Saturday, December 27, 2014

December 27, 2014



December 27, 2014

“It’s not what you are, it’s what you don’t become that hurts.” I was simply born, so that is good.  From that foundation, I tried to build myself up.  On the other hand, “underneath this flabby exterior is an enormous lack of character.” The promise that I had, I sort of lost it, due to my laziness, and being so indifferent to my suffering.  I often felt like I was watching myself on the big screen that just got smaller and smaller.  When my wife and I split up, I moved to sunny California, and somehow I brought nothing but drought and a bad cloud over my head, that seemed to rain, but nowhere else.  My friend Harpo and his wife invited me over to dinner, and since then, I haven’t left the dinner table.   The great thing about the house (besides my hosts and the daily grub) is that they have a magnificent Steinway piano.  Harpo doesn’t play piano, and I never could understand why people haver a large piano in their living room.  I guess it’s a room decoration of some sort, or just a prop to show one has some form of culture or another.  As for me, I’m a damn good piano player.



I have another friend, Glenn, who is also a fellow traveler in the pill world.  We share our stash and end up talking about music for the whole night.  One of the reasons why my wife threw me out of the house, was due to the long-night pill fueled talk sessions I had with Glenn.   We often sat at the piano, when I had the piano, my wife has it now - anyway he would sit at my left and would handle the left-side of the keyboard, and I’ll do the rest.  The funny thing he would play Bach, while I played Gershwin at the same time and place.  This would drive my wife batty, and I think that incident was the one that broke the camel’s (or my wife’s) back.

Since then, she married the owner of the Lowe’s Theater movie chain in New York City.   I miss her greatly.  I’m perfectly happy at Harpo’s pad, but I miss my old piano and my gal.  It seemed she married him right away after our divorce, which I thought was not that respectful.   And now, both are using my piano as a furniture piece in my once lovely living room.  On a lonely night, I called her and happened to wake her up and her husband.  She started to yell at me, and I was trying to get a word in, but she just kept the verbal abuse.  Finally during a moment of silence, I just asked her if I can just ask one critical question, just one important question.   She said go ahead.   “What movie are they showing at Loews on 3rd Avenue?” The silence afterwards was deafening, especially when she hung up the phone.   I don’t know.  “I’m controversial.  My friends either dislike me or hate me.”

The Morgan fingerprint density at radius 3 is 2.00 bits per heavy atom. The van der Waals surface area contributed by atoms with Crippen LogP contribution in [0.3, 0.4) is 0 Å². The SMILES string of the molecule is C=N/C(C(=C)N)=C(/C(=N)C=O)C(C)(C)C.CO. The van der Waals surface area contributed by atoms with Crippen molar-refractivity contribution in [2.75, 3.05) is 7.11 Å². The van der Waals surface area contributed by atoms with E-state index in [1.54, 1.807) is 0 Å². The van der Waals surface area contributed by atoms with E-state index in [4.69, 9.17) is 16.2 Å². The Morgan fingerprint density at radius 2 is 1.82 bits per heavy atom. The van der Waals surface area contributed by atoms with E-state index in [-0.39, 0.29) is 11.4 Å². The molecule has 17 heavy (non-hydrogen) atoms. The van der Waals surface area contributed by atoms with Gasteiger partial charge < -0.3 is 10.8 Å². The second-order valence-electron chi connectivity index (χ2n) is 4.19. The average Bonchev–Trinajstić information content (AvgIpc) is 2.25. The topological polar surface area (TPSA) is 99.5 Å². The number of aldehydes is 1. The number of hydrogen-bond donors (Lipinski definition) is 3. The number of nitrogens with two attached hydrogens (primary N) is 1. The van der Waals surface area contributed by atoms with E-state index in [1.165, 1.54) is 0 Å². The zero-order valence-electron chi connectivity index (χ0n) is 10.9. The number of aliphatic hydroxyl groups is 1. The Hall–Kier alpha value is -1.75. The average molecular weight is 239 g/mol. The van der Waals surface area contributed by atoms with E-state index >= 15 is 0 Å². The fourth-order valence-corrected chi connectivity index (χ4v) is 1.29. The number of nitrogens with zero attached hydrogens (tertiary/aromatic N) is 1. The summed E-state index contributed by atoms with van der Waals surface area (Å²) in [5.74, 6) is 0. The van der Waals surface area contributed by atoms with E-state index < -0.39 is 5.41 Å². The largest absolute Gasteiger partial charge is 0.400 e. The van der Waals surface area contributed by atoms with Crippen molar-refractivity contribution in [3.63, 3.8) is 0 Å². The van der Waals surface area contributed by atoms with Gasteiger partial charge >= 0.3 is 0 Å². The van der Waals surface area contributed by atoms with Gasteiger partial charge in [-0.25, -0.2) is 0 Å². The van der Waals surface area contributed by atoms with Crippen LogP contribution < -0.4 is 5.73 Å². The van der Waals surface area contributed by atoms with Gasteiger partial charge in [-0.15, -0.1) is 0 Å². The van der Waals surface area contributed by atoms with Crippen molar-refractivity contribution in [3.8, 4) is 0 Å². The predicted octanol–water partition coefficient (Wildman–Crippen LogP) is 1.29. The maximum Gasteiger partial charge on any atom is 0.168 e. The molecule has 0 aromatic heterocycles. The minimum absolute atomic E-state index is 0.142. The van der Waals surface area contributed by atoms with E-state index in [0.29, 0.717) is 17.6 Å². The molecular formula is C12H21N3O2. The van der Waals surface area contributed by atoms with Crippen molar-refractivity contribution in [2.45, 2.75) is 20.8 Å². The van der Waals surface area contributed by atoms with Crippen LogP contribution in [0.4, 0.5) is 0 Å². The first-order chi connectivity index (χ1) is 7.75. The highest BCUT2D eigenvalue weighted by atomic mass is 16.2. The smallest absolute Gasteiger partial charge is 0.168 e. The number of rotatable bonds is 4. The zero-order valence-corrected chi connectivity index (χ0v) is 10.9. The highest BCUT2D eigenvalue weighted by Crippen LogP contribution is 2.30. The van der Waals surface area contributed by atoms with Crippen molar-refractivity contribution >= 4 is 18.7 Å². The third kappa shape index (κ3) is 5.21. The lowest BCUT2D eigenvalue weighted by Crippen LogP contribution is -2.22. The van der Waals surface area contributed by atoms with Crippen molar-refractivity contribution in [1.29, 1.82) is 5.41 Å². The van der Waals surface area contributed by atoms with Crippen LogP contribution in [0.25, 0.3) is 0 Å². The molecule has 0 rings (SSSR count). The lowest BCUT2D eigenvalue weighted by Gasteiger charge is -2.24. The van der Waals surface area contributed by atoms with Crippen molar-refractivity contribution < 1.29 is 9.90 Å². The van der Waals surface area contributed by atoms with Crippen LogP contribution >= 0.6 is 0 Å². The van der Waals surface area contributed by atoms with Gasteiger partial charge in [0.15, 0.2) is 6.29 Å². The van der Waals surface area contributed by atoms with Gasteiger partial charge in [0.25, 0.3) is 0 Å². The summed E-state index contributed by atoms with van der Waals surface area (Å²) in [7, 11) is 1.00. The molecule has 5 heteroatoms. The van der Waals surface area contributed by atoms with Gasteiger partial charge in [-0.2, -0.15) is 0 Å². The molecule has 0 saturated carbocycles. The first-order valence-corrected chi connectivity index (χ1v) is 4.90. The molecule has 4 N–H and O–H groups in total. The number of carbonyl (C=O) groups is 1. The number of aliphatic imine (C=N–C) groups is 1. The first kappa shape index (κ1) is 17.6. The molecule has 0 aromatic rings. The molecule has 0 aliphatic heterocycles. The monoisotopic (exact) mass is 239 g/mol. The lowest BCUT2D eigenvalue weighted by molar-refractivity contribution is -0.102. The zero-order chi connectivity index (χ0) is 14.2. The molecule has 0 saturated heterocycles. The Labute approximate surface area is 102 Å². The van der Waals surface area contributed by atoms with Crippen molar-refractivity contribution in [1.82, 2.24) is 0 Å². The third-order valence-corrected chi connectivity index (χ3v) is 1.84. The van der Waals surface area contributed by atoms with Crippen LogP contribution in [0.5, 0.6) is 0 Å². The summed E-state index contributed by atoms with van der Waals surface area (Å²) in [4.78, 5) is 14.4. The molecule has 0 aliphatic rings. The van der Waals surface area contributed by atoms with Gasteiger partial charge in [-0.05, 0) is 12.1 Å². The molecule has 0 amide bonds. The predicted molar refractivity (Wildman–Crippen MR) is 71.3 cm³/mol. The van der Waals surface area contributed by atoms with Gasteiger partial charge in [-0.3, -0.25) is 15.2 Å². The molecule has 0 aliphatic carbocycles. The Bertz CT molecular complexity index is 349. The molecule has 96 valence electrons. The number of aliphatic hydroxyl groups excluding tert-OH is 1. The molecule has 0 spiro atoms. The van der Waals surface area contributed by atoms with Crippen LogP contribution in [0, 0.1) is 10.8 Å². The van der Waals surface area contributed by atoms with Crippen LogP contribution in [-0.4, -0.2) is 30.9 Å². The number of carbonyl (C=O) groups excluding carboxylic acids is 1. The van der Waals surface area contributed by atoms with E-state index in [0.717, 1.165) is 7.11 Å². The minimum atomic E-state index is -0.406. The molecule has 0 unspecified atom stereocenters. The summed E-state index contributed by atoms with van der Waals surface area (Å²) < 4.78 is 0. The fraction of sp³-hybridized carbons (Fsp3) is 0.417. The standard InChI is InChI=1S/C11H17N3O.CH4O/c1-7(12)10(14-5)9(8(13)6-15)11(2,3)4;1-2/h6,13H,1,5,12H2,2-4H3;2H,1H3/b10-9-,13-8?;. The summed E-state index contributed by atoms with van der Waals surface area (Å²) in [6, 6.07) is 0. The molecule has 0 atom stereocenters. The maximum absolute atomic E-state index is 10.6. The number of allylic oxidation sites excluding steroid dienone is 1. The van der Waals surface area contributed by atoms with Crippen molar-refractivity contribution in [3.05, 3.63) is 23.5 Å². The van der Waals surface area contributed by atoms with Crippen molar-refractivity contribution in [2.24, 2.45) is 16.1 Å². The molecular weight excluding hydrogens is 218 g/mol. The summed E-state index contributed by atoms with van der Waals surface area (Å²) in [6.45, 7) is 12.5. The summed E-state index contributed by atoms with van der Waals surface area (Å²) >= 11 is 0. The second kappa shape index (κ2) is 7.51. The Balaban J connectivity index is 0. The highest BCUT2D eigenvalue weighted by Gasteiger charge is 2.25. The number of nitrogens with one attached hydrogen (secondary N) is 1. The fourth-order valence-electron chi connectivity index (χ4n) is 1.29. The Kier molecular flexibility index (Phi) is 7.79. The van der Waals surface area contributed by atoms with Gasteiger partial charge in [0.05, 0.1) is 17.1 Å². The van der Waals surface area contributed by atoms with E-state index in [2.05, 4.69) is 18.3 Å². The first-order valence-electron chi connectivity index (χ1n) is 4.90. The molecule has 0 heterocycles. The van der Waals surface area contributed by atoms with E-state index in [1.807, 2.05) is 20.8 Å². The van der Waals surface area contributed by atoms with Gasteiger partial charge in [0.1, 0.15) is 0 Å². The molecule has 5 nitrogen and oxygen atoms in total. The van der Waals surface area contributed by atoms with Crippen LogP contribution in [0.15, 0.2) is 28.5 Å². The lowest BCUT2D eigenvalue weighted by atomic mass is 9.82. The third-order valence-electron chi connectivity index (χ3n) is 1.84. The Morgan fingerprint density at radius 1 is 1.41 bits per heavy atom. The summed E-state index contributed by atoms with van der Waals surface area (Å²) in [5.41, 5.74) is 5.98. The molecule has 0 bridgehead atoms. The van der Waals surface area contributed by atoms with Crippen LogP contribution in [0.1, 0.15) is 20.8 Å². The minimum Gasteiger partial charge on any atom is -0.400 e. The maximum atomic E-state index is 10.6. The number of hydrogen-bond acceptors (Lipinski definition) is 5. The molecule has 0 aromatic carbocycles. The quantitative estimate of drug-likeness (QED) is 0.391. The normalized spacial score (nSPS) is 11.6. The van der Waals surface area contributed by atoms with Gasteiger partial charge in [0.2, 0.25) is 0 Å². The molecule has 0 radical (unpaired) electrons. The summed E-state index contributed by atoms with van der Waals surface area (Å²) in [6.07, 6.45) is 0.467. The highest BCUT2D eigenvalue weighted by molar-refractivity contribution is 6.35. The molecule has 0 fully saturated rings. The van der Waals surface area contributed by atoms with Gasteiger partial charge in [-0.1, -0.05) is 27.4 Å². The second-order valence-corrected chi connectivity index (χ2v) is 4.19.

“Once I make up my mind, I’m full of indecision.” Therefore, I’m quite comfortable on Harpo’s living room couch.   I made a fort of some sort, where I put string up one wall to another, and added a big bed sheet to cover the space up.   I felt like a kid who had a secret fort, but the odd thing was the fact that it was placed in my friend’s living room.   The truth is, I could spend my whole life there, but eventually I noticed that dinner time didn’t happen all the time.   I made sure I had reservations, but it seemed Harpo, and especially his wife, seemed to ignore my dinner appointments at the dining table.   Slowly, and very clearly, I was getting a message that perhaps I should move on.   Harpo once told me to my face that “Every time I look at you I get a fierce desire to be lonesome.” How awkward is that?



I just can’t help myself.  “I was once thrown out of a mental hospital for depressing the other patients.”  Over time, and I have to be honest here, a ‘short’ period of time, I alienated all my friends.  My check book looked like Swiss cheese eaten by a hungry mouse, and I would just play on Harpo’s piano, endless songs by Gershwin.   My depression had no bounds and clearly I was sinking in a quicksand, but of my own making.  “What the world needs is more geniuses with humility, there are so few us left.” So I sit by the piano to make some sense of my broken being, and try to remember that “happiness isn’t something you experience; it’s something you remember. ”
Post a Comment